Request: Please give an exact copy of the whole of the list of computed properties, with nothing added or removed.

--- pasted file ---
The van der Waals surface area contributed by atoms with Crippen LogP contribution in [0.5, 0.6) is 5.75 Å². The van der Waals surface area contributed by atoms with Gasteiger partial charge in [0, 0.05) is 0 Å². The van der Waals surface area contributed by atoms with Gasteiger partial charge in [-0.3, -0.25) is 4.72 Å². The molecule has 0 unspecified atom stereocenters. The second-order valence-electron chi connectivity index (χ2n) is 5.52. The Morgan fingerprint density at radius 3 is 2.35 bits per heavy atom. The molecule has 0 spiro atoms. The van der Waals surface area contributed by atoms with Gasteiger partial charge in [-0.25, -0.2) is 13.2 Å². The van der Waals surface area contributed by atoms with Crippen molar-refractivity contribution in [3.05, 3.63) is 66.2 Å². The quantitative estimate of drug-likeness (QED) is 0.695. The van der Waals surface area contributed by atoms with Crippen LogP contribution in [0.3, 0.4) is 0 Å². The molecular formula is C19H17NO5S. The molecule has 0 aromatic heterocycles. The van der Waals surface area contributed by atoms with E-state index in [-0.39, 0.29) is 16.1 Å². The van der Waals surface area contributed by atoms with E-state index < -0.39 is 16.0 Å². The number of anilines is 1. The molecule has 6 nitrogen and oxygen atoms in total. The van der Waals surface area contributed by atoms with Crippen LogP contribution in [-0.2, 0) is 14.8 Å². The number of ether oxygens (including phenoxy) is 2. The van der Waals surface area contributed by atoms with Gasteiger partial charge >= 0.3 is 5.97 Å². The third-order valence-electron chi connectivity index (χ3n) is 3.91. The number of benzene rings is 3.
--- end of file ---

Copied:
The van der Waals surface area contributed by atoms with Crippen LogP contribution in [0.5, 0.6) is 5.75 Å². The van der Waals surface area contributed by atoms with Gasteiger partial charge in [0, 0.05) is 0 Å². The van der Waals surface area contributed by atoms with Gasteiger partial charge in [-0.3, -0.25) is 4.72 Å². The molecule has 0 unspecified atom stereocenters. The second-order valence-electron chi connectivity index (χ2n) is 5.52. The Morgan fingerprint density at radius 3 is 2.35 bits per heavy atom. The molecule has 0 spiro atoms. The van der Waals surface area contributed by atoms with Gasteiger partial charge in [-0.25, -0.2) is 13.2 Å². The van der Waals surface area contributed by atoms with Crippen molar-refractivity contribution in [3.05, 3.63) is 66.2 Å². The quantitative estimate of drug-likeness (QED) is 0.695. The van der Waals surface area contributed by atoms with Crippen LogP contribution in [0.3, 0.4) is 0 Å². The molecular formula is C19H17NO5S. The molecule has 0 aromatic heterocycles. The van der Waals surface area contributed by atoms with E-state index in [-0.39, 0.29) is 16.1 Å². The van der Waals surface area contributed by atoms with E-state index < -0.39 is 16.0 Å². The number of anilines is 1. The molecule has 6 nitrogen and oxygen atoms in total. The van der Waals surface area contributed by atoms with Crippen LogP contribution in [-0.2, 0) is 14.8 Å². The number of ether oxygens (including phenoxy) is 2. The van der Waals surface area contributed by atoms with Gasteiger partial charge >= 0.3 is 5.97 Å². The third-order valence-electron chi connectivity index (χ3n) is 3.91. The number of benzene rings is 3.